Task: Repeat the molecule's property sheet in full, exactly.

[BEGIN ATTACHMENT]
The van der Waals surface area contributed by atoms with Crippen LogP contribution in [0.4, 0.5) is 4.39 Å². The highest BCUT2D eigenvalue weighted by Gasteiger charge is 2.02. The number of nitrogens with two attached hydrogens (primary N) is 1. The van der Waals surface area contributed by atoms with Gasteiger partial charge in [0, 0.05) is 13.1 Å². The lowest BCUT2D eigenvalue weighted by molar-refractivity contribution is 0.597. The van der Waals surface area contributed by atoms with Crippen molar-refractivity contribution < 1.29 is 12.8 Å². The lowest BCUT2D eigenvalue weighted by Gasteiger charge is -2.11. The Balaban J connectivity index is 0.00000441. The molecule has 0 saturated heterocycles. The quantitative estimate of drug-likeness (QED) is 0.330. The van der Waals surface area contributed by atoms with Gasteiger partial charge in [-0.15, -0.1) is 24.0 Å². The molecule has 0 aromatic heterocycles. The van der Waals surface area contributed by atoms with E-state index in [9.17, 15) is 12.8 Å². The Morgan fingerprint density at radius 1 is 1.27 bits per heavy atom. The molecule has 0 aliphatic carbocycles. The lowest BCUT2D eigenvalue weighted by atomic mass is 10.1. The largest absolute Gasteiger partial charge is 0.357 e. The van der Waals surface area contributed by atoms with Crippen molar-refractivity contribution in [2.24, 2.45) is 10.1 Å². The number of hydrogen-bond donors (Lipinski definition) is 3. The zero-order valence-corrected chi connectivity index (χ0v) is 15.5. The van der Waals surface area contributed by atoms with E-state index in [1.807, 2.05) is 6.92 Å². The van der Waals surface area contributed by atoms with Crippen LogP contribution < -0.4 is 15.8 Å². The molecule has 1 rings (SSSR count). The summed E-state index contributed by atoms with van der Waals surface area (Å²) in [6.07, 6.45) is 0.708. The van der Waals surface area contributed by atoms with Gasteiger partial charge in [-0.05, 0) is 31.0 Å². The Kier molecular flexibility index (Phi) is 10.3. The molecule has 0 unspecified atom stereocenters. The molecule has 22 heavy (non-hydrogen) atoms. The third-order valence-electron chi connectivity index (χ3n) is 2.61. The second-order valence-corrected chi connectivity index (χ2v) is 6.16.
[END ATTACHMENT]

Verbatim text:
The van der Waals surface area contributed by atoms with Crippen LogP contribution in [0.4, 0.5) is 4.39 Å². The highest BCUT2D eigenvalue weighted by Gasteiger charge is 2.02. The number of nitrogens with two attached hydrogens (primary N) is 1. The van der Waals surface area contributed by atoms with Gasteiger partial charge in [0, 0.05) is 13.1 Å². The lowest BCUT2D eigenvalue weighted by molar-refractivity contribution is 0.597. The van der Waals surface area contributed by atoms with Crippen molar-refractivity contribution < 1.29 is 12.8 Å². The lowest BCUT2D eigenvalue weighted by Gasteiger charge is -2.11. The Balaban J connectivity index is 0.00000441. The molecule has 0 saturated heterocycles. The quantitative estimate of drug-likeness (QED) is 0.330. The van der Waals surface area contributed by atoms with Gasteiger partial charge in [-0.15, -0.1) is 24.0 Å². The molecule has 0 aromatic heterocycles. The van der Waals surface area contributed by atoms with E-state index in [9.17, 15) is 12.8 Å². The Morgan fingerprint density at radius 1 is 1.27 bits per heavy atom. The molecule has 0 aliphatic carbocycles. The lowest BCUT2D eigenvalue weighted by atomic mass is 10.1. The largest absolute Gasteiger partial charge is 0.357 e. The van der Waals surface area contributed by atoms with Crippen molar-refractivity contribution in [2.24, 2.45) is 10.1 Å². The number of hydrogen-bond donors (Lipinski definition) is 3. The zero-order valence-corrected chi connectivity index (χ0v) is 15.5. The van der Waals surface area contributed by atoms with E-state index in [1.807, 2.05) is 6.92 Å². The van der Waals surface area contributed by atoms with Crippen LogP contribution < -0.4 is 15.8 Å². The molecule has 1 rings (SSSR count). The summed E-state index contributed by atoms with van der Waals surface area (Å²) in [6.07, 6.45) is 0.708. The van der Waals surface area contributed by atoms with Gasteiger partial charge in [-0.05, 0) is 31.0 Å². The Kier molecular flexibility index (Phi) is 10.3. The molecule has 0 unspecified atom stereocenters. The molecule has 22 heavy (non-hydrogen) atoms. The third-order valence-electron chi connectivity index (χ3n) is 2.61. The second-order valence-corrected chi connectivity index (χ2v) is 6.16.